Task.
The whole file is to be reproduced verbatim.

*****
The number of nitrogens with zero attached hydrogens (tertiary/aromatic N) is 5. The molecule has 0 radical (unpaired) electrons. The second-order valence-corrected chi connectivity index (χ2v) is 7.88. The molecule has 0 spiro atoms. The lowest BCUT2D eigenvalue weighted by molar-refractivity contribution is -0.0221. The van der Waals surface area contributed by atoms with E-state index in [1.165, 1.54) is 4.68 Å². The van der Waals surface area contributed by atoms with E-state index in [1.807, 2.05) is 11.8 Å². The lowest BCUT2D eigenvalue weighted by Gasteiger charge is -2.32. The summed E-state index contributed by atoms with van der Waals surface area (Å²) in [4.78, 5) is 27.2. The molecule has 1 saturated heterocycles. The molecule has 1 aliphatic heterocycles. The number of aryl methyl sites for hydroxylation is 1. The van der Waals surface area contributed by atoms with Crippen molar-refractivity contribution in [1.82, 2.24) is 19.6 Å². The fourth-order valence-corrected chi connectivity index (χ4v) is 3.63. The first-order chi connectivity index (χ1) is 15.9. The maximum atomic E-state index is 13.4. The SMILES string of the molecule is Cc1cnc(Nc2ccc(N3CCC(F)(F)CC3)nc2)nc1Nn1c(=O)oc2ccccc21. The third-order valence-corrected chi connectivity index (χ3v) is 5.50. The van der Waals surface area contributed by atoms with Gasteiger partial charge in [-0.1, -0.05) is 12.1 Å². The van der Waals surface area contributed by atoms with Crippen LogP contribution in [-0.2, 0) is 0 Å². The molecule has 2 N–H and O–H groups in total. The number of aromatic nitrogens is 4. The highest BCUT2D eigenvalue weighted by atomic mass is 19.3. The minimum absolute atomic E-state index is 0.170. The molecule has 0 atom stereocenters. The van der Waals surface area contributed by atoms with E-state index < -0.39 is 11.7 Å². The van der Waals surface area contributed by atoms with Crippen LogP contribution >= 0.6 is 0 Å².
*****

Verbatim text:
The number of nitrogens with zero attached hydrogens (tertiary/aromatic N) is 5. The molecule has 0 radical (unpaired) electrons. The second-order valence-corrected chi connectivity index (χ2v) is 7.88. The molecule has 0 spiro atoms. The lowest BCUT2D eigenvalue weighted by molar-refractivity contribution is -0.0221. The van der Waals surface area contributed by atoms with E-state index in [1.165, 1.54) is 4.68 Å². The van der Waals surface area contributed by atoms with E-state index in [1.807, 2.05) is 11.8 Å². The lowest BCUT2D eigenvalue weighted by Gasteiger charge is -2.32. The summed E-state index contributed by atoms with van der Waals surface area (Å²) in [4.78, 5) is 27.2. The molecule has 1 saturated heterocycles. The molecule has 1 aliphatic heterocycles. The number of aryl methyl sites for hydroxylation is 1. The van der Waals surface area contributed by atoms with Crippen molar-refractivity contribution in [1.82, 2.24) is 19.6 Å². The fourth-order valence-corrected chi connectivity index (χ4v) is 3.63. The first-order chi connectivity index (χ1) is 15.9. The maximum atomic E-state index is 13.4. The SMILES string of the molecule is Cc1cnc(Nc2ccc(N3CCC(F)(F)CC3)nc2)nc1Nn1c(=O)oc2ccccc21. The third-order valence-corrected chi connectivity index (χ3v) is 5.50. The van der Waals surface area contributed by atoms with Gasteiger partial charge in [-0.1, -0.05) is 12.1 Å². The van der Waals surface area contributed by atoms with Crippen LogP contribution in [-0.2, 0) is 0 Å². The molecule has 2 N–H and O–H groups in total. The number of aromatic nitrogens is 4. The highest BCUT2D eigenvalue weighted by atomic mass is 19.3. The minimum absolute atomic E-state index is 0.170. The molecule has 0 atom stereocenters. The van der Waals surface area contributed by atoms with E-state index < -0.39 is 11.7 Å². The van der Waals surface area contributed by atoms with Crippen LogP contribution >= 0.6 is 0 Å².